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Offsetting the legs, rather than flush, is an interesting idea. But would it be strong enough for a 55kg top? I'll will play with that idea though. I'm aiming for bombproof however as my lad, while only 8, is prolific in his ability to break *anything*. It is with some pride I say he's yet to do anything major to the bed I made him several years ago!
 

MikeG.

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OK, let's look at the strength. If your legs are ex 100 x 100 they'll probably end up around 94 or 95mm square. Take a third of one of those dimensions out (for the halving joint) means that the structural size at the junction, the weakest point, will be about 95 x 60. A 55kg top shares its weight evenly between the 4 legs, so will have about 14kg going down each piece of wood. So, can a piece of 95x60 oak at an angle support 14kg? Being as it would support your bodyweight within reasonable deflection limits if it were a metre long and suspended at the ends, then yes, it is strong enough to hold the top. That's the "dead load" in structural engineering terms.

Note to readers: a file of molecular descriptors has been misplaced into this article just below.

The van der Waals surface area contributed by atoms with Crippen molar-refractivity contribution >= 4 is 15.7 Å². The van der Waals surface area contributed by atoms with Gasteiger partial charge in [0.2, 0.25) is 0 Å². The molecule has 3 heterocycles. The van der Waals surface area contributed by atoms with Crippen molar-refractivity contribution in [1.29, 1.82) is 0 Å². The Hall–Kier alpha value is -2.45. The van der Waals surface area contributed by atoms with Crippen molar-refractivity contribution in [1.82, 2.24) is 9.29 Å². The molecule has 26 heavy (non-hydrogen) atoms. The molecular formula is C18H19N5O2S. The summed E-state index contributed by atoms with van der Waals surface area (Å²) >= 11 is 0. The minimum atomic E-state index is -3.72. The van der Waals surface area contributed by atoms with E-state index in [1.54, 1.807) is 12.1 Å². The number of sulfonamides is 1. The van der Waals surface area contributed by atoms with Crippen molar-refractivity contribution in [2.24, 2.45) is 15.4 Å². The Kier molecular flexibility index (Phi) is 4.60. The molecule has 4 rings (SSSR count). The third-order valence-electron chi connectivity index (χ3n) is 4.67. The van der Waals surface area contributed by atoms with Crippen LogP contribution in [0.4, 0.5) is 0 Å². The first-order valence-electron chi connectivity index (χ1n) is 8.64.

Now, the live load is something else. This is someone climbing on it, falling against it, leaning on it, dragging it across the floor etc. Mere architects don't get to play with live loads. That's where structural engineers come into play, so you might want to alert Woody2Shoes of this parish and see what he thinks. Instinctively, I'd say you would be fine so long as there was some bracing preventing the piece racking end-to-end.
 

Nelsun

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Have a virtual beer on me Mike and many thanks for the explanation. I'll definitely give it a good looking at and run it past Iagan to make sure it gets his thumbs up.
 

woodbloke66